When you universalize myth, you don’t. Any attempt to define the universal story of myth will end up defining the author’s own personal bias. In Campbell’s case, he focused primarily on male mythic figures and stories that agreed with his own theosophical views. The monomyth he tells resonates strongly with Western audiences because it was written by a Westerner.
In the 1940s a white American man wrote about the sacred myths of other cultures. He decided he knew what they meant better than those cultures themselves did. The problem with this should be self-evident.
I recognise that much of my antipathy toward Campbell probably stems from the fact that my 'background' insofar as I have one is theology; and even an armchair theologian is all-too-familiar with the attempts of people like Campbell to discredit theology in favour of a sanitised, prepackaged set of archetypes. If you can throw Christ and Osiris into the same shoddy 'dying god' category then you can feel free to disregard the deeply complex and nuanced things Christianity has to say about the significance of Christ's resurrection. If Moses is simply a Hero (TM) like all other Heroes (TM) then Judaism's continuing engagement with the theophany at Sinai can be swept to the side. If all human myths can be reduced to a handful of morals, theodicy and moral theology goes out the window. Etc etc etc. And that's fine, because nobody is putting a gun to my head and telling me to like Campbell, even if I am indeed obligated to read his work.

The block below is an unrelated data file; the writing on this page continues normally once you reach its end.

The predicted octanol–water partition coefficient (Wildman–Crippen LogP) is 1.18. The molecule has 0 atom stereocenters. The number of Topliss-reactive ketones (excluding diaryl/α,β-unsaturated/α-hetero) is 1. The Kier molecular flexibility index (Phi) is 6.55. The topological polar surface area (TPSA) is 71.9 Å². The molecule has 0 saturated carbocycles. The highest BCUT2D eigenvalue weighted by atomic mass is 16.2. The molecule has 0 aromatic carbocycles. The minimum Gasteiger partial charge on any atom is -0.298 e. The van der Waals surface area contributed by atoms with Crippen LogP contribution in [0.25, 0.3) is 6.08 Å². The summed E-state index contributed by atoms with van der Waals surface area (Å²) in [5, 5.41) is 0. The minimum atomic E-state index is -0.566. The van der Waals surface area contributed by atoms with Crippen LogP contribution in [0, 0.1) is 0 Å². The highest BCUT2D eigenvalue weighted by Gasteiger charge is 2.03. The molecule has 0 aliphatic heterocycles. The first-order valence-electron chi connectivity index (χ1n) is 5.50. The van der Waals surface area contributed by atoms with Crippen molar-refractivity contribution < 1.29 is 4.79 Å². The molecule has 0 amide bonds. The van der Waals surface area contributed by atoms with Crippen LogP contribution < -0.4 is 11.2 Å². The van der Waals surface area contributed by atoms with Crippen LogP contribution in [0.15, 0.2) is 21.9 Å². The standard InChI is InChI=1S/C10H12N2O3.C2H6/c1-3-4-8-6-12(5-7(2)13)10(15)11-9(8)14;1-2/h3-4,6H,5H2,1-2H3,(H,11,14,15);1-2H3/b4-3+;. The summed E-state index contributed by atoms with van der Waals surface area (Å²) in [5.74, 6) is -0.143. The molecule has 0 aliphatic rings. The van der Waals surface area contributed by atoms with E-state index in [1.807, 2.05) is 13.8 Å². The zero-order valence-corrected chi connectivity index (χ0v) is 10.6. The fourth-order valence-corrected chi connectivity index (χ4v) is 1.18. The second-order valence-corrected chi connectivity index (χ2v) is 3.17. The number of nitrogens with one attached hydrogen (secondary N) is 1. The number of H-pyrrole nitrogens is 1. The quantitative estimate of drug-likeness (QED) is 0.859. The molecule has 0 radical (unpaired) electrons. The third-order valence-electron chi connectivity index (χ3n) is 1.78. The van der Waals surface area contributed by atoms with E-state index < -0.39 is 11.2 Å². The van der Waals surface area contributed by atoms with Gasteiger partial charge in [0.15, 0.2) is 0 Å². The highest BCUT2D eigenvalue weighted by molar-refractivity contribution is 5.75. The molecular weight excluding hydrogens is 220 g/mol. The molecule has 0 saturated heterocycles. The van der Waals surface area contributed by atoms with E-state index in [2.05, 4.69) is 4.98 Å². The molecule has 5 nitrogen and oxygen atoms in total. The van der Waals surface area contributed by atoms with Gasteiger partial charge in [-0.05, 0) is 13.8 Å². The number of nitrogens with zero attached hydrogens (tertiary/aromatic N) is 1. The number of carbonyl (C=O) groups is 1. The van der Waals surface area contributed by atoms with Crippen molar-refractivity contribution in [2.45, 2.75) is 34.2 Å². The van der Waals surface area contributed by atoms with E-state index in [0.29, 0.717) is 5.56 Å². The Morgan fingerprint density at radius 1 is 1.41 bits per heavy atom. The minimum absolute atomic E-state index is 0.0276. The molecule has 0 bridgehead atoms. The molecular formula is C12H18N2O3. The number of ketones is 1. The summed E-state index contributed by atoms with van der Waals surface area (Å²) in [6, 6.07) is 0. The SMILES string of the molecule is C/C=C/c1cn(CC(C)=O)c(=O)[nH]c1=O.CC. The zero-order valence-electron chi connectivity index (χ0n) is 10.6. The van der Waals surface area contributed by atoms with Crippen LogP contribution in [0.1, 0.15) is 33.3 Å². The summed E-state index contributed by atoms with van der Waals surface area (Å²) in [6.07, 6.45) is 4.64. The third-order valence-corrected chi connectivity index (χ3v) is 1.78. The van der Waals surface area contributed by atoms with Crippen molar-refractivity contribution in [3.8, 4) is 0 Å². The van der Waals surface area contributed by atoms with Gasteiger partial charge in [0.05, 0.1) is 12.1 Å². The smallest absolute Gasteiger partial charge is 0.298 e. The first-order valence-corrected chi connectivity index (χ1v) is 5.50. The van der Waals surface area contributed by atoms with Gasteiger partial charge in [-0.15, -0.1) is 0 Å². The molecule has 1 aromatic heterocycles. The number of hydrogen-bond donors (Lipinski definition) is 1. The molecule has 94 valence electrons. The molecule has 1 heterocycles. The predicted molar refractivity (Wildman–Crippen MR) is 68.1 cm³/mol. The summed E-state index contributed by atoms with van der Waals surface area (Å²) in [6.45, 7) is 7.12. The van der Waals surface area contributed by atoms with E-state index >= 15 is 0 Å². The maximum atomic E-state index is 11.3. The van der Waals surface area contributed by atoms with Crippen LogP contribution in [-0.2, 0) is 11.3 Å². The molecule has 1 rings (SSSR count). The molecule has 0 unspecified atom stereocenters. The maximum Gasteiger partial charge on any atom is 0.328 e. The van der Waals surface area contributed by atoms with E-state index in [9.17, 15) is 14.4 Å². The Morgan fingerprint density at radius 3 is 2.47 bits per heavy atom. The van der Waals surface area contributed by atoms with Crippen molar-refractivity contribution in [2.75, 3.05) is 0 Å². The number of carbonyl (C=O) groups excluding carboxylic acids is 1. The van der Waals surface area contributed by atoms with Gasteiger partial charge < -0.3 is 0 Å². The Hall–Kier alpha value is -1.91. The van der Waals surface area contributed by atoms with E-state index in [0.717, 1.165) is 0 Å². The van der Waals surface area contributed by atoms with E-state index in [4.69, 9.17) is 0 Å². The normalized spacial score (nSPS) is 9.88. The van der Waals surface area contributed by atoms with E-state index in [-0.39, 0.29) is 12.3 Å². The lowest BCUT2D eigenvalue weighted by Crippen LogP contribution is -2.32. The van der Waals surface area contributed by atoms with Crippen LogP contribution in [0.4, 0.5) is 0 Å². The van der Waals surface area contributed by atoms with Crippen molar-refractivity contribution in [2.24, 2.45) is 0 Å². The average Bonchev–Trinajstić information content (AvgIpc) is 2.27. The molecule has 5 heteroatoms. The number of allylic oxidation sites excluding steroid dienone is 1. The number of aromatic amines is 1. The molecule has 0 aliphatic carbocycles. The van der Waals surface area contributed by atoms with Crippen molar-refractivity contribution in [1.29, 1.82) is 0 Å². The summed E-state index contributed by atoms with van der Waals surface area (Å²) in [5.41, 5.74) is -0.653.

People with different backgrounds may -- and judging from many Journal entries, presumably do -- find great meaning in his work and that's wonderful. But Campbell himself, and his work, is problematic. It's insanely generalist and reductionist and quite often, at least in the case of The Power of Myth, lapses into inconsistency at best and incoherence at worse. I don't want to step on any toes here because, as I believe I've said elsewhere, I'm fond of the TOTJO and it's wide diversity of beliefs and hope to find a home here; but at the same time I wanted to clear the air instead of posting increasingly passive-aggressive journal entries.
Founder of The Order
It is good you have a stand. Please don’t think the IP is for telling you directly